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ALC Ball Draws 800, Event A Success, Organizers Say

Students Attend Dance At The Weston Hotel

Heights Columnist

Published: Sunday, February 5, 2012

Updated: Wednesday, January 9, 2013 18:01

alc 2/6/12

Daniel Lee / Heights Editor

On Saturday evening, approximately 800 students gathered at the Copley Weston Hotel for the 16th Annual AHANA Leadership Council (ALC) Ball. Food from several different cultures represented in the acronym was served, and students danced the night away to the bumping beats of a local DJ.

For the first time, bussing service to the event was not offered due to a new policy instituted by the Student Programs Office (SPO). The policy was designed to curb student drinking before events, especially those that are T accessible. Bus service from the event was offered.

Ronnette Seeney, co-director of ALC Programming and CSOM '13, disagreed that not providing bussing would deter students from drinking too much before an event. "We had a discussion when we were planning for the ball that [not bussing students] might not be the best bet, so that was a concern," Seeney said.

Visible hotel security, bag searches, pat downs, and two BCPD officers were employed to prevent students from consuming alcohol. Only a few students were found attempting to sneak alcohol into the event, and even fewer students were escorted from the ball after it had begun.

A good deal of planning went into the ball, beginning last May when the Programming Department submitted their budget, and during the summer as they searched for venues to host the event. More formal planning of the event began after the boat cruise in September.

The new bussing policy did impact the planning of the event, but the ALC was unable to adjust ticket prices to compensate for the lack of bus service. Seeney cited issues with the bussing company and poor communication between the administration and student groups for ticket prices remaining the same despite the removal of the service.

"When we planned for the ball, it was back in May so we planned around the ticket being the same price of $25. We didn't know about the bussing policy until November so there was no way to renegotiate things, especially since we already had a contract with the hotel and the bus company requires a four hour minimum," Seeney said. "Our budget proposal came before the new policy. The BC administration needs to work more closely with student groups and organizations so they can be aware of changes that will affect budget allocations and ticket prices."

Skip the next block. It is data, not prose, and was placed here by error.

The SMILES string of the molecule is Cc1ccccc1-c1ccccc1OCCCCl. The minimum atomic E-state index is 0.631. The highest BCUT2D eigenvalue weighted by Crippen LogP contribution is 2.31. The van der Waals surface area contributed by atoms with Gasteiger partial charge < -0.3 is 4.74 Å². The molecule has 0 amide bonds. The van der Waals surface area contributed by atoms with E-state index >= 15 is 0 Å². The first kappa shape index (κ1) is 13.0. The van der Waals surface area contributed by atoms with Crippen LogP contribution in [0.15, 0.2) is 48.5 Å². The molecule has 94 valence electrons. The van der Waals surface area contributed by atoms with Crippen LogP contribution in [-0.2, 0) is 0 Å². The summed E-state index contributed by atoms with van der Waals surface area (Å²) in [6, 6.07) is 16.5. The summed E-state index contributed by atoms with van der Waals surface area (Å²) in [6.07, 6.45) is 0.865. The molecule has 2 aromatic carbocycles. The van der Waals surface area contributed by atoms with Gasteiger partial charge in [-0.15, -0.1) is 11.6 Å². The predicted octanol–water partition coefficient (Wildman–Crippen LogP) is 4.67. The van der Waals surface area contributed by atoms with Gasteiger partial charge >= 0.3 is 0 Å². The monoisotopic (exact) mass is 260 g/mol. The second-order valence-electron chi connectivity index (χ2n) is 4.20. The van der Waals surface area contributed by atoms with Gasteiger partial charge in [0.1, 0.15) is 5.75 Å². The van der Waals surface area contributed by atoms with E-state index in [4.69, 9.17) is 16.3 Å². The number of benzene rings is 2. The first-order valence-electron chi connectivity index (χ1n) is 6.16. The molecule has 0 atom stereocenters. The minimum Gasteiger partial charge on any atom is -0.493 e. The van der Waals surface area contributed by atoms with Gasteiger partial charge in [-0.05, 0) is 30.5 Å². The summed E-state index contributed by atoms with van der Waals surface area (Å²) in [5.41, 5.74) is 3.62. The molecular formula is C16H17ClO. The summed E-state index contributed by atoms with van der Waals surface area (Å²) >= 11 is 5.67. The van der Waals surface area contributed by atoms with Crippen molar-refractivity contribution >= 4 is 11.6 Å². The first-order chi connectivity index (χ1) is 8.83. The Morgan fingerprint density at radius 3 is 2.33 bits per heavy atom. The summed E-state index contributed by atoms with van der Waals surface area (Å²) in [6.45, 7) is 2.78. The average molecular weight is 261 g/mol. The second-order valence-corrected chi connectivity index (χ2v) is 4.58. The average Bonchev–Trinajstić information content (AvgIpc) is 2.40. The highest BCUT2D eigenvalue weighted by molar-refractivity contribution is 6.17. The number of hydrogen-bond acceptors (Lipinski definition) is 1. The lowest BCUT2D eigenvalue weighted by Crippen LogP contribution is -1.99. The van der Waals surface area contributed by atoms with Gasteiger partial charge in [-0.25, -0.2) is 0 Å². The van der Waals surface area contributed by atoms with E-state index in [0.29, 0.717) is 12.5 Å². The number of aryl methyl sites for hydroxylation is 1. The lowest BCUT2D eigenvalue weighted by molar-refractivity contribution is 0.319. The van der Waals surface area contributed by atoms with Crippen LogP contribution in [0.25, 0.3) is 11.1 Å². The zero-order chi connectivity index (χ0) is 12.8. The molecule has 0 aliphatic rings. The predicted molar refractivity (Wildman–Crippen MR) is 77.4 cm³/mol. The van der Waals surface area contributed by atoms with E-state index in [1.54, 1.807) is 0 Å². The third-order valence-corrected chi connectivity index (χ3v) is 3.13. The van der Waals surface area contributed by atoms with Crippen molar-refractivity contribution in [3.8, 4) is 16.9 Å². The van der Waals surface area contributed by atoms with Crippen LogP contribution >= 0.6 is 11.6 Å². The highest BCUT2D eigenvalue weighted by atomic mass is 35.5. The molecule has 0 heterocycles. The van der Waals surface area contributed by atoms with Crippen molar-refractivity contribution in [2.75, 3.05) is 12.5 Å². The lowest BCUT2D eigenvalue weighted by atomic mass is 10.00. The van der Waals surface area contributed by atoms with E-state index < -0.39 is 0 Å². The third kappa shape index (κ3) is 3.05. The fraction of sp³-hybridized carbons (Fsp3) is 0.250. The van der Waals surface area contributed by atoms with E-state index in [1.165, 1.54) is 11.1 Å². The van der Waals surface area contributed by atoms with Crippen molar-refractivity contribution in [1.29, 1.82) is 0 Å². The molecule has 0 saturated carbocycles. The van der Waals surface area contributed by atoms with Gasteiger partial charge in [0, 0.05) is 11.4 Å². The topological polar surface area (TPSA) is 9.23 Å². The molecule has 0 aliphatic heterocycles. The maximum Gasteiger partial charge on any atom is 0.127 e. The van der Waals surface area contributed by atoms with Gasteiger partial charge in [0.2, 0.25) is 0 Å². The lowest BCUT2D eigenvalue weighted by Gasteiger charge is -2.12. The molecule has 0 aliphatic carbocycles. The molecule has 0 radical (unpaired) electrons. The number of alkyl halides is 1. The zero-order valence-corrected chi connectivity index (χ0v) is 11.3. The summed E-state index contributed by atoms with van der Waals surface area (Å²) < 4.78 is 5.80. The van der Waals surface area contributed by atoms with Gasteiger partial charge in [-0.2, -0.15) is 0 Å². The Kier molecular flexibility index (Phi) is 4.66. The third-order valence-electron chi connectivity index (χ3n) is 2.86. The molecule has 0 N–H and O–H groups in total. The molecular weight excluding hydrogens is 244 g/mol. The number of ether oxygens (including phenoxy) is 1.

Despite the minor hiccups that are anticipated while planning an event and selling only eight hundred of nine hundred available tickets, Gururaj Shan, ALC president and A&S '12, considered the event a success.

Seeney said the goal of the event was for students to come together as a community, dress up, and have fun. "Our mission is really just to support the AHANA community and also the bigger community at BC," Seeney said. "We're looking to bring the rest of the community together. We really are trying to create a community feel."

Students did indeed dress to impress, and enjoyed themselves at the event. Kelli McBee, A&S '13, said, "I love getting dressed up and any excuse to put on a dress and heels." Madi Tanzi, A&S '14, was attending the event for the first time. "It's fun to spend time with friends in a classy venue," Tanzi said.

There was also a somewhat political and cultural aspect to the event that was important to some students. Clifton James, CSOM '12, expressed the importance of the event being hosted by the ALC but not limited to AHANA students. "It's dedicated to AHANA students but not only for AHANA students, and that's a nice thing," James said.

Some students, though, did not believe that the fact that ALC hosted the event was particularly significant. Sudheer Akella, A&S '12, was one of these students. "I'm here to have a good time," Akella said. "This event is not any more significant than any other off-campus ball."

Whether students saw importance in the ALC hosting the event, or were present simply so they could dress up and dance, many students agreed that the event was the best way they could have spent their Saturday evening.

Zane Crute, CSOM '12, expressed surprise at how much fun he had. "I was shocked at the high quality of the event," Crute said. "My expectations were very low because they didn't sell out of tickets and the low quality of the boat cruise this year. I'm very glad that I gave the event a chance and was very impressed with how it turned out."

Maxine Cooper, CSOM '14, also enjoyed the event and seeing BC students come together as a community. "I had a good time not only with the AHANA community but the BC community as a whole," Cooper said. "It's great that we can appreciate each other not only for our similarities but also for our differences."

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